26. 33

    EG – you mention that “the case law and even the MPEP is pretty clear that if claim elements/features are missing, the 103 rejection is no good.”

    However, after KSR, it doesn’t seem to me that is so clear anymore. The original post to this thread was discussing section 2141 of the new revision of the MPEP, which states that “the prior art reference . . . need not teach or suggest all the claim limitations” etc., but the examiner must provide an explanation for any differences. Additionally, my favorite line from section 2143 of previous versions of the MPEP (requiring each and every element of the claim be found in the prior art) has been taken out.

    So, my question for you is how do you now support an argument that if claim elements and/or features are missing, then the 103 rejection is no good? Specifically, what case law and/or sections of the new MPEP are you relying on?

  27. 32

    anonymous,

    I see that rejection all the time. “Applicant has not disclosed/stated/argued that [insert claim feature here] is critical, therefore it’s obvious.”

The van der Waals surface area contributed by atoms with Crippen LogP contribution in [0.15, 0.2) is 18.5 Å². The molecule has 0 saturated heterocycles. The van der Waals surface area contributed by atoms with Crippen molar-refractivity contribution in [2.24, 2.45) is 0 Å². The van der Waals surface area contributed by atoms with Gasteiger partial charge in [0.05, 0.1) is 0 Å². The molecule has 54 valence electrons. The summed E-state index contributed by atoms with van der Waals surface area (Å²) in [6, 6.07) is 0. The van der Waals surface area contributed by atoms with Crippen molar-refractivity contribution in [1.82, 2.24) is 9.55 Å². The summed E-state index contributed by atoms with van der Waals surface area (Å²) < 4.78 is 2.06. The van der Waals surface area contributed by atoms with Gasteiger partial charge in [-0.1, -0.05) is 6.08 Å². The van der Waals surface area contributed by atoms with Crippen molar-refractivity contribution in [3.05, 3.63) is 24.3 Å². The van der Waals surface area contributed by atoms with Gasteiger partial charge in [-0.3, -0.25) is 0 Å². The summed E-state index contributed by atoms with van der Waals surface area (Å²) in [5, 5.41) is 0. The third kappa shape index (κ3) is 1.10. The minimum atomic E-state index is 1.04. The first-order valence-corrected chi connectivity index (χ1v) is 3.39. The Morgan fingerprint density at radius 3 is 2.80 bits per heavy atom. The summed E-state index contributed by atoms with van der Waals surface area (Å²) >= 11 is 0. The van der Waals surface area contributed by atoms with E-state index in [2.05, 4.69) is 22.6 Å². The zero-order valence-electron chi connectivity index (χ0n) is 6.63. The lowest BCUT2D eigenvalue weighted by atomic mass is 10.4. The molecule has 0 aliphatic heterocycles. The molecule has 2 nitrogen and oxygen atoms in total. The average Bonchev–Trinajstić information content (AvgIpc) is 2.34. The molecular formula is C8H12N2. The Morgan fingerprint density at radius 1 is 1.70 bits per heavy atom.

Sigh.

    That’s the examiner telling you that he/she can’t even think of even one silly reason for modifying/combining the prior art to arrive at your claim. Or is too lazy to put in the old “better, faster, cheaper” reasoning.

    And yes, I’m aware of all of the MPEP sections regarding “criticality.” However, they require evidence of “criticality” only when the examiner has presented a prima facie case. “It’s not critical, therefore it’s obvious” does not a prima facie case make.

    I’ve also seen that nonsense about applicant’s “admission” that certain claimed features are “obvious variations” of one another.

    I usually cite MPEP 2144.06 (equivalency must be recognized by prior art, and cannot be based on applicant’s disclosure) in that instance. If I’m feeling particularly onery, I’ll point out that concluding something is obvious based on applicant’s disclosure is hindsight. Don’t believe the hype. Hindsight is still not permitted.

  28. 31

    This quote shows a glaring inconsistency with the statute: “The gap between the prior art and the claimed invention may not be ‘so great as to render the [claim] nonobvious to one reasonably skilled in the art.'”
    The statute refers to those of ordinary skill, not reasonable skill.

    What, you say there ain’t no difference? The PTO thinks there is enough difference between the standards of “material to patentability” and “material to examination” to make a big deal out of it. See link to uspto.gov

  29. 30

    “Has anyone seen these types of rejections to fill in the holes of a 1 reference 103? Any suggestions on traversal without creating too much estoppel.”

    Anonymous,